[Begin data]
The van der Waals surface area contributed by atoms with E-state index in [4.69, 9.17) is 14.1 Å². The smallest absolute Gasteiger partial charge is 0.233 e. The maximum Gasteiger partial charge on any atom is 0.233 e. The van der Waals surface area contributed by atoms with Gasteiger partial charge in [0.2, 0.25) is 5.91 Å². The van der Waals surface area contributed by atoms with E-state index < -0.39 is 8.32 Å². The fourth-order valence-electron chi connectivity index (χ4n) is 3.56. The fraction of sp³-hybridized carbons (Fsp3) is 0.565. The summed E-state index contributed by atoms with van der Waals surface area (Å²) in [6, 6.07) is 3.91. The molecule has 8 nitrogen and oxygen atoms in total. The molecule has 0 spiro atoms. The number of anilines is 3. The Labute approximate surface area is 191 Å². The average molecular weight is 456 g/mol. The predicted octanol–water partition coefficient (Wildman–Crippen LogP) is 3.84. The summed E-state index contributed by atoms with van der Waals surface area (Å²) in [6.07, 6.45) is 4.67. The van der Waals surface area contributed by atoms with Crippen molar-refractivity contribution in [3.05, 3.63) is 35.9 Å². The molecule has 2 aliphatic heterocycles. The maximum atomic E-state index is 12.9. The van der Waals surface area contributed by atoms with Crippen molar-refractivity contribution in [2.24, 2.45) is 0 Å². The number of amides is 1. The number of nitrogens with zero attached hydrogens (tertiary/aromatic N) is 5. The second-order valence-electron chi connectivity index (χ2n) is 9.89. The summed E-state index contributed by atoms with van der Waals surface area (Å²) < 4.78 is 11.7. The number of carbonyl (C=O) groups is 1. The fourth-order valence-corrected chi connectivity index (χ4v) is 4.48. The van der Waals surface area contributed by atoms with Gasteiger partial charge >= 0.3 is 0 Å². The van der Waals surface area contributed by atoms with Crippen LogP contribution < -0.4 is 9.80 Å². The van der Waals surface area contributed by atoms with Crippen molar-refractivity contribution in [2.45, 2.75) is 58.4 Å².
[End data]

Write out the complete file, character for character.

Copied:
The van der Waals surface area contributed by atoms with E-state index in [4.69, 9.17) is 14.1 Å². The smallest absolute Gasteiger partial charge is 0.233 e. The maximum Gasteiger partial charge on any atom is 0.233 e. The van der Waals surface area contributed by atoms with Gasteiger partial charge in [0.2, 0.25) is 5.91 Å². The van der Waals surface area contributed by atoms with E-state index < -0.39 is 8.32 Å². The fourth-order valence-electron chi connectivity index (χ4n) is 3.56. The fraction of sp³-hybridized carbons (Fsp3) is 0.565. The summed E-state index contributed by atoms with van der Waals surface area (Å²) in [6, 6.07) is 3.91. The molecule has 8 nitrogen and oxygen atoms in total. The molecule has 0 spiro atoms. The number of anilines is 3. The Labute approximate surface area is 191 Å². The average molecular weight is 456 g/mol. The predicted octanol–water partition coefficient (Wildman–Crippen LogP) is 3.84. The summed E-state index contributed by atoms with van der Waals surface area (Å²) in [6.07, 6.45) is 4.67. The van der Waals surface area contributed by atoms with Crippen molar-refractivity contribution in [3.05, 3.63) is 35.9 Å². The molecule has 2 aliphatic heterocycles. The maximum atomic E-state index is 12.9. The van der Waals surface area contributed by atoms with Crippen molar-refractivity contribution in [2.24, 2.45) is 0 Å². The number of amides is 1. The number of nitrogens with zero attached hydrogens (tertiary/aromatic N) is 5. The second-order valence-electron chi connectivity index (χ2n) is 9.89. The summed E-state index contributed by atoms with van der Waals surface area (Å²) < 4.78 is 11.7. The number of carbonyl (C=O) groups is 1. The fourth-order valence-corrected chi connectivity index (χ4v) is 4.48. The van der Waals surface area contributed by atoms with Gasteiger partial charge >= 0.3 is 0 Å². The van der Waals surface area contributed by atoms with Crippen LogP contribution < -0.4 is 9.80 Å². The van der Waals surface area contributed by atoms with Crippen molar-refractivity contribution in [2.45, 2.75) is 58.4 Å².